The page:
Swept Away: Collector's Edition (2002)

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Released 22-Apr-2003

Cover Art

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Details At A Glance

General Extras
Category Romantic Comedy Dolby Digital Trailer-City
Menu Animation & Audio
Audio Commentary
Featurette-Making Of
Deleted Scenes-16 +/- director's commentary
Filmographies-Cast & Crew
Theatrical Trailer
Trailer-Glitter; Riding In Cars With Boys
Rating Rated M
Year Of Production 2002
Running Time 85:42
RSDL / Flipper RSDL (45:52) Cast & Crew
Start Up Menu
Region Coding 2,4 Directed By Guy Ritchie

Sony Pictures Home Entertain
Starring Madonna
Adriano Giannini
Bruce Greenwood
Jeanne Tripplehorn
Michael Beattie
David Thornton
Elizabeth Banks
Yorgo Voyagis
Case ?
RPI $39.95 Music Michel Colombier

Video Audio
Pan & Scan/Full Frame None English Dolby Digital 5.1 (448Kb/s)
English Audio Commentary Dolby Digital 2.0 (192Kb/s)
Widescreen Aspect Ratio 1.85:1
16x9 Enhancement
16x9 Enhanced
Video Format 576i (PAL)
Original Aspect Ratio 1.85:1 Miscellaneous
Jacket Pictures No
Subtitles English
English for the Hearing Impaired
English Audio Commentary
Dutch Audio Commentary
Smoking Yes
Annoying Product Placement No
Action In or After Credits No

NOTE: The Profanity Filter is ON. Turn it off here.

Plot Synopsis

    Swept Away has attracted a large amount of public derision and critical condemnation. Directed by Guy Ritchie (Lock, Stock and Two Smoking Barrels and Snatch), one would imagine this movie should have some legs. It is a remake of the slightly controversial 1974 Italian movie Travolti da un insolito destino nellazzurro mare dagosto or "Swept Away... by an Unusual Destiny in the Blue Sea of August" starring Giancarlo Giannini (father of the male lead in this version). The star of the movie is Mrs Ritchie - or Madonna as she prefers to be known. Never having watched Madonna act (other than in music video performances), I approached the movie with as open a mind as possible.

    The storyline in the movie is a simple one. Amber Leighton (Madonna) is a rich-b**** with a heart of stone and an ego only slightly smaller than her husband's private jet. She, her husband Tony, a pharmaceutical magnate (Bruce Greenwood), and a group of four friends, head off on holiday with the intention of cruising on a charter vessel from Greece to Italy. The friends consist of other equally wealthy Americans, although mercifully not quite as arrogant as Amber. Jeanne Tripplehorn plays Marina, a nihilist lush, her husband Michael is played by David Thornton. The final American couple are airhead Debi and Todd, played by Elizabeth Banks and Michael Beattie (apparently married to Cyndi Lauper according to the commentary) respectively. I am not sure why any of these characters exist - they contribute absolutely nothing to the plot and their dialogue simply serves to slow the film down even further.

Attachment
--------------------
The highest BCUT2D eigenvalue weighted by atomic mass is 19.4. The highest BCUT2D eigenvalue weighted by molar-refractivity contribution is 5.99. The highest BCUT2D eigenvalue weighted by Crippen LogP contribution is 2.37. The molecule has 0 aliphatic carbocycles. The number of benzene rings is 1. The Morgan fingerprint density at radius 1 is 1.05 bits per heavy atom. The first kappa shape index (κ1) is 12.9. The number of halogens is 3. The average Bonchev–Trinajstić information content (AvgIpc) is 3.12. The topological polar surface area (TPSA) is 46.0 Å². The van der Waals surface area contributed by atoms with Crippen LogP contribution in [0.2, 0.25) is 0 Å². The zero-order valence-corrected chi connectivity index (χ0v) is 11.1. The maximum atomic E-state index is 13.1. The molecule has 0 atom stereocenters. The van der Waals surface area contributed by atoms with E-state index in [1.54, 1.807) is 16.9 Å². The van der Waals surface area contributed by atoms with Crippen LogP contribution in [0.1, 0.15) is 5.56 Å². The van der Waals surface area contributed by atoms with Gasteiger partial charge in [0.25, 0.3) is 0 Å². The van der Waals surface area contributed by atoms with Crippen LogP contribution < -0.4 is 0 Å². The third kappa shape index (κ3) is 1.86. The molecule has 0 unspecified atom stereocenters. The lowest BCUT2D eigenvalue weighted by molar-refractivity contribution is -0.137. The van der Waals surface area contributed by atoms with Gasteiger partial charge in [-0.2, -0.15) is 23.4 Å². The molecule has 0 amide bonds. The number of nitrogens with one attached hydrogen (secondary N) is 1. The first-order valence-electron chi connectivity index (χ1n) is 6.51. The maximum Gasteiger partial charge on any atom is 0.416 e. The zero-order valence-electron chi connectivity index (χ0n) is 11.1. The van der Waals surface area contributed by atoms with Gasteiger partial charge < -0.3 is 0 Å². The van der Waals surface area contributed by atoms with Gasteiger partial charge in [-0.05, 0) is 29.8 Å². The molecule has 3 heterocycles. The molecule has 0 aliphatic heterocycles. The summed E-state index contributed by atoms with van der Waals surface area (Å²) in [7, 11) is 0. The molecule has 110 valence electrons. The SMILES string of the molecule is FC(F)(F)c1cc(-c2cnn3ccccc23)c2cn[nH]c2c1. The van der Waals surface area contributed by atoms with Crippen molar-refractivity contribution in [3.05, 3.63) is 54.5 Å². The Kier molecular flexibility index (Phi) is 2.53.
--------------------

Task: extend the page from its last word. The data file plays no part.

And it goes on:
We spend the first reel watching Madonna behave as beastly as possible toward the Italian aide Giuseppe (Adriano Giannini). She takes great delight in calling him "Guido" or "Pee-Pee", making him work very hard to serve her and generally treating him as a slave. Her behaviour is totally inexplicable, with an overdose of vitriol and bile in every sentence; this lady clearly needs to be on some very strong medication, for the safety of all those she meets. The red-blooded Giuseppe doesn't react to this treatment too well and it is clear that there is no love lost between the two.

   The plot moves into the next phase as the two protagonists become stranded at sea. Eventually washing up on a deserted island, the two begin a life of isolation and survival. With the absence of Amber's rich husband and friends, Giuseppe sees the opportunity for payback, and as we all know...payback is a b****. With the shoe firmly on the other foot, Giuseppe reverses the power-base and forces Amber into a life of servitude. There is more than a hint of sadomasochism in the relationship that develops between them, and it is not terribly pleasant to observe.

   Predictably, the relationship slowly turns the corner and the two form a romantic bond. All appears to be progressing well, until a yacht appears in the bay of the small island and the two are rescued, to return to normal life. Can the relationship survive? Will Amber return to her financially well-endowed husband, or stick with the hirsute fisherman?